I agree.

We need people creating tech to deal with the mis steps older technology made. Like the ocean cleanup project.

He could moan and complain but instead said why don't I solve the problem.

I just bought some sun glasses made from the Pacific garbage pile.

Man it sucks getting old. I hope you aren't doing crossfit. Those people are full of injury.



posted on Apr, 27 2018 @ 02:01 PM
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I accuse Donald J. Trump, and his people that he's hired, who use to usurp and deny EPA's rules to help prevent human caused climate change/global warming with environmental terrorism.

They are no better than the Daesh/Isis...imo.



posted on Apr, 27 2018 @ 03:10 PM
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originally posted by: Erno86
I accuse Donald J. Trump, and his people that he's hired, who use to usurp and deny EPA's rules to help prevent human caused climate change/global warming with environmental terrorism.

They are no better than the Daesh/Isis...imo.


which would be awesome if global warming started in 2016. But at this point, I blame you for pretending as if a little over year into the Trump presidency, any action, or inaction of his has any bearing at all on the direction the ecology might have on a 4.5 billion year old planet. It's fine to not like Trump, but when you go looking for things to blame on him, you may want to think a bit more, and type a bit less.



posted on Apr, 27 2018 @ 03:17 PM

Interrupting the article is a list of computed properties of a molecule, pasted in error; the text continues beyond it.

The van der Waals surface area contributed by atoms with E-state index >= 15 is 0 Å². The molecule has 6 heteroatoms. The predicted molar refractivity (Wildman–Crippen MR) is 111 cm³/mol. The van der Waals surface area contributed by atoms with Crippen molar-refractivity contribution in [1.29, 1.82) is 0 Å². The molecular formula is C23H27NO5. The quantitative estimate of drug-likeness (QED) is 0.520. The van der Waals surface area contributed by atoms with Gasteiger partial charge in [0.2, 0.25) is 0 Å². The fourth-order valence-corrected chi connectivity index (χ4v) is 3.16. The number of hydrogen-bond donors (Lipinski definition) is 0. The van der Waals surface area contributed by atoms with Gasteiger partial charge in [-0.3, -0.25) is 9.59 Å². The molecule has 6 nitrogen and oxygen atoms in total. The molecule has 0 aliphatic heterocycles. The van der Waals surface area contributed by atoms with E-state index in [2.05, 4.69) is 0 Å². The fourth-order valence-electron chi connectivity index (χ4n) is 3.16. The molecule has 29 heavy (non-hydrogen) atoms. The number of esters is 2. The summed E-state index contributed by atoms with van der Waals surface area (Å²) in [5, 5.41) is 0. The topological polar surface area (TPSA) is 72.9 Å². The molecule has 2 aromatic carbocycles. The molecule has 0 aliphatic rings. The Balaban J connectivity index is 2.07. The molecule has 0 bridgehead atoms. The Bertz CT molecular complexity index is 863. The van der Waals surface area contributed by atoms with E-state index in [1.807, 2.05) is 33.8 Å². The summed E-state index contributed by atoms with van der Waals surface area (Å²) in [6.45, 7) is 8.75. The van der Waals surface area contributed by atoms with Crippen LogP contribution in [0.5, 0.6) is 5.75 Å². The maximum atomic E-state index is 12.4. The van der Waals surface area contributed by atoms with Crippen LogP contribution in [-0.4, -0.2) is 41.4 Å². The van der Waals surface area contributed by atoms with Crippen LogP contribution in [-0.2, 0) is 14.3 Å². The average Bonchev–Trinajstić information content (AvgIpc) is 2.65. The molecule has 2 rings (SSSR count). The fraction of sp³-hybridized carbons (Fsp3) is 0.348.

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originally posted by: luthier

Man it sucks getting old. I hope you aren't doing crossfit. Those people are full of injury.


I'm barely even "fitting" at this point LOL



posted on Apr, 27 2018 @ 04:31 PM
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a reply to: network dude

Rising sea levels have to do with melting glaciers if I understand things correctly, and ever since the end of the ice age, our glaciers have been receding and if the world works as it's supposed to, the seal levels have been rising since that event started.

You do not seem to understand things correctly. I don't know about seal levels, but sea levels have not been rising since the end of the ice age (I assume that you mean glacial period). Had they been doing so, they would be quite a lot higher than they are now. They have (had), in fact, been quite static for the past 2,000 years.

www.researchgate.net...



Side note regarding the thread title: if the authors of the study in the OP are correct, wouldn't that be good news?

edit on 4/27/2018 by Phage because: (no reason given)